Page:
I didn't expect this. The Copper House Distillery stands proudly above the centre of Suffolk seaside town Southwold in all its gleaming glory.
I had expected a small micro-distilling operation in a back room as an addendum to Adnam Brewery's central job of producing some of the world's best beers. Instead there's a column still which stretches up three floors and a brand new pot still. There are rectifiers and gleaming storage tanks - we're talking state off the art mini distillery, much of it manufactured in Lithuania.
down in the cellar 14 months old whisky spirit is maturing
Best of all, though, between them company chairman Jonathan Adnams and master distiller John McCarthy have been spending their free time thinking outside the box - and they've set about making a range of stunning spirits - much of it breaking new ground.
The distillery started with two vodkas and two gins - so far so normal - but one of them aroused the curiosity - a vodka made with malted barley, distilled in copper and matured for a period in oak casks. The list also includes English apple brandy made with Suffolk apples, a red absinthe which goes lilac with water and tastes great, and a Broadside eau de view de beer - Broadside bitter (with hops) distilled and matured in oak.
But the real fun comes down in the cellar, where 14 months old whisky spirit is maturing.
"We have used as much natural products as we can as we wanted to have the best ingredients from grain to glass," says Adnams over a pint of the best low alcohol beer I've ever had - it tasted like beer -in one of the town's cosy brewery taps.
"We wanted to do things properly and so we don't cut any corners. Our beers are known for their full-flavoured taste and our approach to spirits was no different. Some people will hate the taste but that's not a problem because we want them to have big flavours and offer something different."
The Copper House Distillery is the third distillery in England to start producing spirit - Lake Distillery will be the fourth later this year - and the spirit is fascinating. I am offered three.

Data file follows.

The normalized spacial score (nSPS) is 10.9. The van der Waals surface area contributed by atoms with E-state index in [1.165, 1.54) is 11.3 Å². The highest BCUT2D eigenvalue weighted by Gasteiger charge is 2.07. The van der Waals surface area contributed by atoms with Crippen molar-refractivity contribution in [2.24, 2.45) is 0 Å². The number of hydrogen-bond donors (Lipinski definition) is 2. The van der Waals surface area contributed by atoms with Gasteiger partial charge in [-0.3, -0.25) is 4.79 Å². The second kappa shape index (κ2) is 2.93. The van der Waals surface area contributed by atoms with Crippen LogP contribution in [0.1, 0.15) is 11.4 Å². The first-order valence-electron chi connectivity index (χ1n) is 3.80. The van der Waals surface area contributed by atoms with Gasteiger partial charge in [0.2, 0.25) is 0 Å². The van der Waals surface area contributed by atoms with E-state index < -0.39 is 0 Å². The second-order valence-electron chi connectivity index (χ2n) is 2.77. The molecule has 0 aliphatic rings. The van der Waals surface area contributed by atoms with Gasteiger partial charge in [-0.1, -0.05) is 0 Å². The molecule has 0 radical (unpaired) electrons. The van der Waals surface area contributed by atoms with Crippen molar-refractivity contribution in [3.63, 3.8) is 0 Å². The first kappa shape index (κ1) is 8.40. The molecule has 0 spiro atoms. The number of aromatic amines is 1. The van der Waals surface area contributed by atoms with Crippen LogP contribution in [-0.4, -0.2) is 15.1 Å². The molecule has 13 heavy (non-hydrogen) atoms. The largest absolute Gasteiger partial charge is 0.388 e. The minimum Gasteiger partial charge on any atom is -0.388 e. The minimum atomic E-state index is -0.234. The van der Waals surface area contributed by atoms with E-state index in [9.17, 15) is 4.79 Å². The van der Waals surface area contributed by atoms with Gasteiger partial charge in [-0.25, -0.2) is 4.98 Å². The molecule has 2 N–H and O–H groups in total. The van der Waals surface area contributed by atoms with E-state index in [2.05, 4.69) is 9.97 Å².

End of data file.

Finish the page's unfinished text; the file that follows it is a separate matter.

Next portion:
The first is the distillery's standard single malt. It's 14 months old and it's extraordinary. There are none of the sappy notes you associate with immature spirit, suggesting the mild East coast air is rounding the spirit off faster than further North. It is indeed big flavoured, with liqueur like fruits and a large dollop of earthy spiciness. Number two is a rye whisky made with 100 per cent rye. It's lively and spicy, a zesty, zippy cocky spirit with a menthol note to it. It's a very difficult skill to master malting rye and a 100 per cent rye whisky reflects McCarthy's confidence as a distiller. "Don't bet on it," he says modestly. "There have been plenty of mistakes and disasters along the way."
The best of the the three is a three grain whisky made up of 60 per cent wheat, 35 per cent malted barley and five per cent oats stored in medium toasted virgin American barrels. You could drink it now. There's lemon here, lots of sweet candy and vanilla, but a soft and rounded cereal heart. This is going to be one to watch.
I'm amazed what's going on in the world of new world whisky right now - and this distillery is another gem in a growing world crown. Can't wait to see where these whiskies go in the next year.